About six weeks ago, I was prepping some ground beef for freezer meals to use when our little one arrived (to be honest, I was actually in active labor and trying to get ‘one more thing’ done on my list before heading to the hospital) and noticed that some of the ground beef in the package was starting to turn brown. Yet another package I had purchased was already brown on the outside and once I saw it, I immediately thought “Where’s my meat thermometer?”
Why? Because you should never judge the doneness of meat, especially ground meats, by the color. Why? Because color isn’t influenced solely by temperature and doesn’t determine doneness.
Lots of people deem ground beef as ‘done’ when it’s all brown. In fact, many recipes you find online or in your favorite cookbook say, “Brown 1 lb. of ground beef and then add spices, etc.” Well, that may be the easiest way but it’s not exactly the safest.
You should ALWAYS use a meat thermometer to determine the doneness of meat – ground meats, including beef, pork, poultry and lamb, should be cooked to 160F. No exceptions. This will help protect your family from any potential pathogens that could be in your raw food. You can also ensure safe food by not using the same utensils for raw produce and raw meats, in addition to keeping raw meat at safe temperatures before cooking. Learn more about safe food preparation from the USDA Food Safety and Inspection Service.
While we’re on the topic of meat color, I have read commentary in some Facebook discussion groups that “grocery store beef is red because it’s injected with coloring.” This is false on so many levels. Fresh beef naturally has that appealing, bright cherry red color that you see below – no magic or sleight of hand involved – which appears due to the interaction of oxygen with iron in the muscle; its scientific name is oxymyoglobin. In contrast, the brown coloration that can occur over time (see below) is called metmyoglobin and starts to appear as the meat ages. It’s really that simple. No conspiracy theory, no food safety issues; just biology.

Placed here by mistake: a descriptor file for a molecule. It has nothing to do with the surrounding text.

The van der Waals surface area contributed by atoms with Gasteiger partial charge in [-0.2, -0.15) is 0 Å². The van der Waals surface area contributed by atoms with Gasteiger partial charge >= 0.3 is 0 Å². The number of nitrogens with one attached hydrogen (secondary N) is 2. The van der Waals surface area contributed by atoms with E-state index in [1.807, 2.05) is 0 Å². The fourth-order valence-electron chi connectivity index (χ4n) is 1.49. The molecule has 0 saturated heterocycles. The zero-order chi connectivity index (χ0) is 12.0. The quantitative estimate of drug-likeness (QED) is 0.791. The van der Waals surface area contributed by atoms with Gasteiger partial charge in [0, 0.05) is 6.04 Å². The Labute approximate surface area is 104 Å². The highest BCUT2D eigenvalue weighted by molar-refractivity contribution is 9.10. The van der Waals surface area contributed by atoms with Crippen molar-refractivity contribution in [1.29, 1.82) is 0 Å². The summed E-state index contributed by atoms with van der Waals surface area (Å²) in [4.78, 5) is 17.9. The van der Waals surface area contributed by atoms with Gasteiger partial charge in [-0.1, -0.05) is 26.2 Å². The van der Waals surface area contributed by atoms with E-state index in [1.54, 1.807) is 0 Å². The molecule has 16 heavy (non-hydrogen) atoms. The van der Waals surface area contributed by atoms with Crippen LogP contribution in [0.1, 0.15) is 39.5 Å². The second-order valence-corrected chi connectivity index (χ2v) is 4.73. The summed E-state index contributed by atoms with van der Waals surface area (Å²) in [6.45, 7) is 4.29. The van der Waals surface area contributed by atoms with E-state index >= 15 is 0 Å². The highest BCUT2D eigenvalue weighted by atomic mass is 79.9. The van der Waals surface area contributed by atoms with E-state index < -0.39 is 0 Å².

Take this package of ground beef for example, most of the package is red, but I had purchased this meat on a Thursday and it was Tuesday night when I prepared it. So the meat had probably been packaged for more than a week and if you look at the end of my knife, you can see that it was starting to brown. There’s nothing wrong with the meat – it’s safe to eat (and we have eaten most of it) – it’s just changing color due to biological influences. If I had tried to cook this based solely on the color, I could potentially undercook it due to the brown color already starting to appear.
The Superbowl and March Madness will be here before we know it and that means dips, appetizers and yummy snacks. Have no fear of snacking by simply cooking it to 160F (and whole muscle cuts to 145F). Enjoy!
Until next time,
~ Buzzard ~
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